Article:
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'Man for all seasons' ready for another winter

9/4/2013

By DIANE GASPER-O'BRIEN

dobrien@dailynews.net

He doesn't always to get to see his sculptures this up close, or this often.

So Tim Chapman was more than glad to offer to take on maintenance duties of his latest work, the statue of St. Thomas More, who often is referred to as "a man for all seasons."

Now, the patron saint who watches over the campus bearing his name, is being watched over by Chapman, a local sculptor.

Chapman had completed the statue for Thomas More Prep-Marian Junior-Senior High School just in time for homecoming 2012 -- and Steve Schmeidler's 30th class reunion.

Schmeidler, a 1977 graduate of TMP, had died in a vehicle accident in June 2011, and soon afterward, his family commissioned Chapman to make a sculpture for the school.

Chapman, who knew Schmeidler personally, said he thought it was an honor to be asked, and the Schmeidler family picked St. Thomas More as the subject.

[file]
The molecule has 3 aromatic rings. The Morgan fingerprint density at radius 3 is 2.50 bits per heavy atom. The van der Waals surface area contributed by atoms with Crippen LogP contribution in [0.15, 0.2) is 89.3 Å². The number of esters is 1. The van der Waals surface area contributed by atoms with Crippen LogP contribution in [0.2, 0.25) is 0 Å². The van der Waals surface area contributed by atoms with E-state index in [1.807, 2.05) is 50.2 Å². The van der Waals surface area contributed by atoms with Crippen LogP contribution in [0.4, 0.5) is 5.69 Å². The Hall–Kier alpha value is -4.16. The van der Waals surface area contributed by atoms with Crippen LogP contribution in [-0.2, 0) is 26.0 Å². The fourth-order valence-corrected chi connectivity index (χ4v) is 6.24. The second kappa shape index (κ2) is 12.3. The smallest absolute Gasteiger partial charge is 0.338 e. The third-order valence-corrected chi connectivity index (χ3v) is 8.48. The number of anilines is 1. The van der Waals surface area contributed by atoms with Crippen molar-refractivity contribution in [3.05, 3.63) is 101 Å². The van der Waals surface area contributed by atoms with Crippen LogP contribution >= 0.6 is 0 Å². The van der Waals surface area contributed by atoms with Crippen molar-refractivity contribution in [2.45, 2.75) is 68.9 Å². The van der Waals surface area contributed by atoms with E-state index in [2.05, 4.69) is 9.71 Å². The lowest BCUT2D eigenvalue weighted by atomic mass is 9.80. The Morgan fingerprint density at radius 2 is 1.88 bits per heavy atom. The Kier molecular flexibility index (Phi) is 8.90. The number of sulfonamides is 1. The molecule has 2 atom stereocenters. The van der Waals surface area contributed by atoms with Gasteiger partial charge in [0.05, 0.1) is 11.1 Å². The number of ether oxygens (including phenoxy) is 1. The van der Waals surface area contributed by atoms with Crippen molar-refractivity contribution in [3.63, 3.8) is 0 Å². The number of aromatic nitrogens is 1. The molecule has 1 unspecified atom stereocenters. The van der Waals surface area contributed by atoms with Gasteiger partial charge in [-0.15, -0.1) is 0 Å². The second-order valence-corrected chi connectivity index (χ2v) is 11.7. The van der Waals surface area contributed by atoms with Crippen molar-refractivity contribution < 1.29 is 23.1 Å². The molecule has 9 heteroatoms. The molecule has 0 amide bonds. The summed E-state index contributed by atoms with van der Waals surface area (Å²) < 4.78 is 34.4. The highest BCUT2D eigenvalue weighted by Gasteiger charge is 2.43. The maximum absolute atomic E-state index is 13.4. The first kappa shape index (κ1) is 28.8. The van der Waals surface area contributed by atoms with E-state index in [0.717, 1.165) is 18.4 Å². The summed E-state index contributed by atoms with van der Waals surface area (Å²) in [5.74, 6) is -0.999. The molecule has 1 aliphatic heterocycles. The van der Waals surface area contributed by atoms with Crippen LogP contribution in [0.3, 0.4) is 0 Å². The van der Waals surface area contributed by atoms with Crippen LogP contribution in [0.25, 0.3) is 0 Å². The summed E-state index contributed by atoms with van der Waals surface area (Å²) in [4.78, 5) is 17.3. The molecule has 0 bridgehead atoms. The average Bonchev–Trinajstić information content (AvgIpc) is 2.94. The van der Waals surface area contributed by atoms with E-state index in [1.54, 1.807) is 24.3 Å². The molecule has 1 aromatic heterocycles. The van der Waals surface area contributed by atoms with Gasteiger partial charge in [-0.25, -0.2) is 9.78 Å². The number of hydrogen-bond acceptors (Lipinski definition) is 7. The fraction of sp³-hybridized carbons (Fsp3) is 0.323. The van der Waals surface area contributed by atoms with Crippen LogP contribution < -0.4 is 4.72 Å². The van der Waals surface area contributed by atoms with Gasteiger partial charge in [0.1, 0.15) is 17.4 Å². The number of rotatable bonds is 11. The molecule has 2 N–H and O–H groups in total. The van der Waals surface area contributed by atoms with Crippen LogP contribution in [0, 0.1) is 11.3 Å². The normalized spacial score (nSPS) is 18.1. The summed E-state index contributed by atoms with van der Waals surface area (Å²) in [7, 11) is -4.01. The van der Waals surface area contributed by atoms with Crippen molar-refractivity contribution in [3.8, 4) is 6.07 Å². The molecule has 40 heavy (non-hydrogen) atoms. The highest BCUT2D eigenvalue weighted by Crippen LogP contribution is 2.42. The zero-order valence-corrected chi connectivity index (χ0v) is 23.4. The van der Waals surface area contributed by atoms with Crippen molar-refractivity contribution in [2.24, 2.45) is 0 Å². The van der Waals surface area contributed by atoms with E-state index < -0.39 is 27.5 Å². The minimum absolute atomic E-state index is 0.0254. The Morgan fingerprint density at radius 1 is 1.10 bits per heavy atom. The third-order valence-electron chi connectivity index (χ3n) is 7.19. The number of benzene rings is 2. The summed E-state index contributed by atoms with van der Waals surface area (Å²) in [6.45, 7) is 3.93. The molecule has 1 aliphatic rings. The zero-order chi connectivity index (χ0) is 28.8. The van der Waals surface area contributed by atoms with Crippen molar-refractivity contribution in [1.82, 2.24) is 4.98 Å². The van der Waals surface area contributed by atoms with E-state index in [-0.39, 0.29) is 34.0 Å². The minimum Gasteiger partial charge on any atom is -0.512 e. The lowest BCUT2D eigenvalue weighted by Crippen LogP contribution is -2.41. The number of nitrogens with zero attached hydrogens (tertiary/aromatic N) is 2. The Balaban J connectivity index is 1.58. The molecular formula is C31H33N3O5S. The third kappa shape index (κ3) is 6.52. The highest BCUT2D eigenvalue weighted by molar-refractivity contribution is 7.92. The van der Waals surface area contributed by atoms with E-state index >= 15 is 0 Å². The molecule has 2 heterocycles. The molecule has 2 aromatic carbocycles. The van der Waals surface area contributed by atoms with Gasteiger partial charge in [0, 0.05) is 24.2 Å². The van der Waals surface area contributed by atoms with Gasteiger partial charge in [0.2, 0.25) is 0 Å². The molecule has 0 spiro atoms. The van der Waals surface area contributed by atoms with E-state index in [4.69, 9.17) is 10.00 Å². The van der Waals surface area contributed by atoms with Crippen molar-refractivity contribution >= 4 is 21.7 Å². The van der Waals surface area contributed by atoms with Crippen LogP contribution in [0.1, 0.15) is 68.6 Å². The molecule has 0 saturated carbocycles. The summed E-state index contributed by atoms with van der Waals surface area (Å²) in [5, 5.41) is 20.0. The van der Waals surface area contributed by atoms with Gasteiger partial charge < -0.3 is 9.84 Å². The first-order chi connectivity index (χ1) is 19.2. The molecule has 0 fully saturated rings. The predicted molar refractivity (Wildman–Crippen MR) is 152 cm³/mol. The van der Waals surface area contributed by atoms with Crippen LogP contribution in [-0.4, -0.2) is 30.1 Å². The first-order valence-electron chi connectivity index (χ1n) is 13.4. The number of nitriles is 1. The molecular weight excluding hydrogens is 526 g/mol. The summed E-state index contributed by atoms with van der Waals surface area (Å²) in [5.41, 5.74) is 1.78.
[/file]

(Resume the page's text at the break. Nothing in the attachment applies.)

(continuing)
However, Chapman soon learned "you see a lot of pieces of (St. Thomas More) that are a little stiff."

"My style is a little looser, want some emotional content," he said.

Most images of St. Thomas More are of a man either standing or sitting tall and stately, looking straight ahead with a serious look on his face.

Chapman's rendition has him genuflecting, with one hand grasping a Bible and his head tilted as if to welcome visitors to the building.

"Everybody just loved it," he said.

"And," he added, "Steve would have appreciated humanizing Thomas."

Chapman lives just a few blocks from the TMP campus, and he and his wife, Mona, frequently take that route on their nightly walks.

"We come by many times to say 'Hi' to Tom," Mona Chapman said.

Tim Chapman said he always advises the new owners of his sculptures to wipe down their statue with paste wax yearly.

"It's nice to treat the piece once a year," he explained recently while holding a can of Johnson paste wax in his hand and wiping the excess off St. Thomas More, giving him a clear sheen.

"It helps protect the patina on the work," he said of the coating formed on the surface during exposure to the weather. "It brings those colors back out in the iron. That's the neat thing about bronze. It will change colors over time."